It really is a savage blow that behemoth Coenie Oosthuizen, just when he was looking the real deal as a converted tighthead after a few years of patient learning, is almost certainly side-lined for the entire Sharks campaign.

    Not only was his scrumming coming on in leaps and bounds, but his ball-carrying and monster-hitting abilities will be badly missed as well.

    That’s why the Durban side earn no more than a 6.5 rating in their front row stocks here; the No 3 jersey is a considerably thorny issue.

    Leading options are slightly long-in-the-tooth specialist Ross Geldenhuys, a willing worker who returned to SA from a stint with the Highlanders (2015-16) a much better player, and Thomas “Tank Engine” du Toit.

    The last-named player, like Oosthuizen, is at least a significant slab of humanity, even if there is a near perpetual ding-dong around whether this more comfortable loose-head really is transferable to the awkward side of the scrum.

    Still, at 22 the sky’s still the limit for this 136kg talent.

    Another youngster, Western Cape-educated John-Hubert Meyer, can pack down on both sides if necessary.

    Bok stalwart Tendai Mtawarira is still around – his 13th season at Kings Park – and as long as he stays fit and fresh, the No 1 shirt is in very safe hands.

    There is a comfortable, settled feel to the Sharks’ arsenal at hooker, where Franco Marais ought to have the inside lane but be pursued quite lustily by both Chiliboy Ralepelle and Akker van der Merwe; the “Angry Warthog” embarks on his first Super Rugby season in Durban after his mid-year switch from the Big Smoke, initially for Currie Cup purposes, in 2017.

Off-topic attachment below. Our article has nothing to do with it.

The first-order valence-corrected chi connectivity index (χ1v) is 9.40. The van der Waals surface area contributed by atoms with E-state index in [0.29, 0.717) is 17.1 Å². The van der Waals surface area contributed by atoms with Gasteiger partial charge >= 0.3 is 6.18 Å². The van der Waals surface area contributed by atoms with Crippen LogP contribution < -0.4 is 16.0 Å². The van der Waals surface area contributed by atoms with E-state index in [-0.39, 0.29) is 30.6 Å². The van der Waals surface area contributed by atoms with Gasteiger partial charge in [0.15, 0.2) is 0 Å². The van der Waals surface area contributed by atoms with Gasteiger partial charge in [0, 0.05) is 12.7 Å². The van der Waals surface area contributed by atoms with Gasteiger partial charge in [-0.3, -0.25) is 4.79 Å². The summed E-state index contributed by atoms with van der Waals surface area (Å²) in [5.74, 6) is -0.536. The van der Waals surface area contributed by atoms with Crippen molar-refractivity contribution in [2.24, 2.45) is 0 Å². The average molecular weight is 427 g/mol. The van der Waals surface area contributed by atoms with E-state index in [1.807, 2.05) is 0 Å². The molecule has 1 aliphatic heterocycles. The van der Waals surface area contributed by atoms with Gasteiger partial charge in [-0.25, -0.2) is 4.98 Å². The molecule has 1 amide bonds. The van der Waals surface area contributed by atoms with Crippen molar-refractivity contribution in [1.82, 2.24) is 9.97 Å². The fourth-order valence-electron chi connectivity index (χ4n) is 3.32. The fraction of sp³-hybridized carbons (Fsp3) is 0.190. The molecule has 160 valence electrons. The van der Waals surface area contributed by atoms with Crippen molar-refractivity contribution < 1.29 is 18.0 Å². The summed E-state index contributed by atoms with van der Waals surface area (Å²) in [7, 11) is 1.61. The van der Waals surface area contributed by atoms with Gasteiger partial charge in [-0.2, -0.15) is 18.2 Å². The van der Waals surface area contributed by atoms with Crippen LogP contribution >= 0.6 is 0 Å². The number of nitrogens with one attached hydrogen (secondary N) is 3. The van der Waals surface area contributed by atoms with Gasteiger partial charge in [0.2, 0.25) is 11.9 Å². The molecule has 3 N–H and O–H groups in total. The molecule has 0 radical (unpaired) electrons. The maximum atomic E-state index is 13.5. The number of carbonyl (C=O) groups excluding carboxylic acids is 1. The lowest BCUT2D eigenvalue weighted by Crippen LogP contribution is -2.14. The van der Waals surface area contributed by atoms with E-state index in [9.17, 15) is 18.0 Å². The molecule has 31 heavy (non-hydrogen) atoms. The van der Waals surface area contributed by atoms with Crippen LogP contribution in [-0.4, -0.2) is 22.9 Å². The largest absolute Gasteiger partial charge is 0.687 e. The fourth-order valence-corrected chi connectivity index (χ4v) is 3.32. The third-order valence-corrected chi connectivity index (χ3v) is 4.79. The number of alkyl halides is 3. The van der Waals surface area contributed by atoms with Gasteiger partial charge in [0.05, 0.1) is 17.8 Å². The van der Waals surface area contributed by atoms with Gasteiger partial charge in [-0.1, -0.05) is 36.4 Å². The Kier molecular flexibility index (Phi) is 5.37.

Front row pool of talent rating: 6.5/10

    STORMERS

    A few weeks ago, the Stormers might’ve been set to score exceptionally big in this category.

    But then it emerged that Frans Malherbe, the other half of the dream duo on their books at critical tighthead prop, is still in painstaking rehab from a neck injury, whilst the outstanding prospect Wilco Louw - already having announced himself in Test rugby last season – has been walking a bit of a tightrope for injury-related reasons himself.

    Happily, his hip problem appears to have cleared up in time for the start of the campaign, but until Malherbe is back – and it could be several rounds yet – there is a major shortfall in proven back-up to powerhouse Louw. (Carlu Sadie is a rising gem, but still an untried “kid” at this demanding tier of rugby.)

    Nevertheless, the loosehead side is superbly stocked: Capetonians will rejoice at burly Steven Kitshoff, 26 and nearing his rugby prime, resuming his Super Rugby career at Newlands after that Bordeaux stint, and JC Janse van Rensburg is his likely “impact” deputy.

    Remember that towards the end of the victorious 2017 Currie Cup for WP, this former Lions stalwart was producing some destructive scrumming displays. Similarly, Ali Vermaak (fit again soon) is another capable of forceful showings when the mood grabs him.

    The hooker area will take on a more rounded look when – or maybe we should say “if”? – the horribly luckless but gifted Scarra Ntubeni is able to bolster the department after a dreadful run of serious injuries; he always shows fine bounce-back character, mind.

    In the meantime, first-choice and Bok-capped Bongi Mbonambi probably gets main support off the bench from Ramone Samuels, lively and a keen poacher in general play but prone to a very wonky radar at line-out time.

    If it weren’t for the ongoing question marks around Malherbe and Ntubeni, the Stormers would register a rosier number than the still-decent one you see below …

    Front row pool of talent rating: 7/10

    *Follow our chief writer on Twitter: @RobHouwing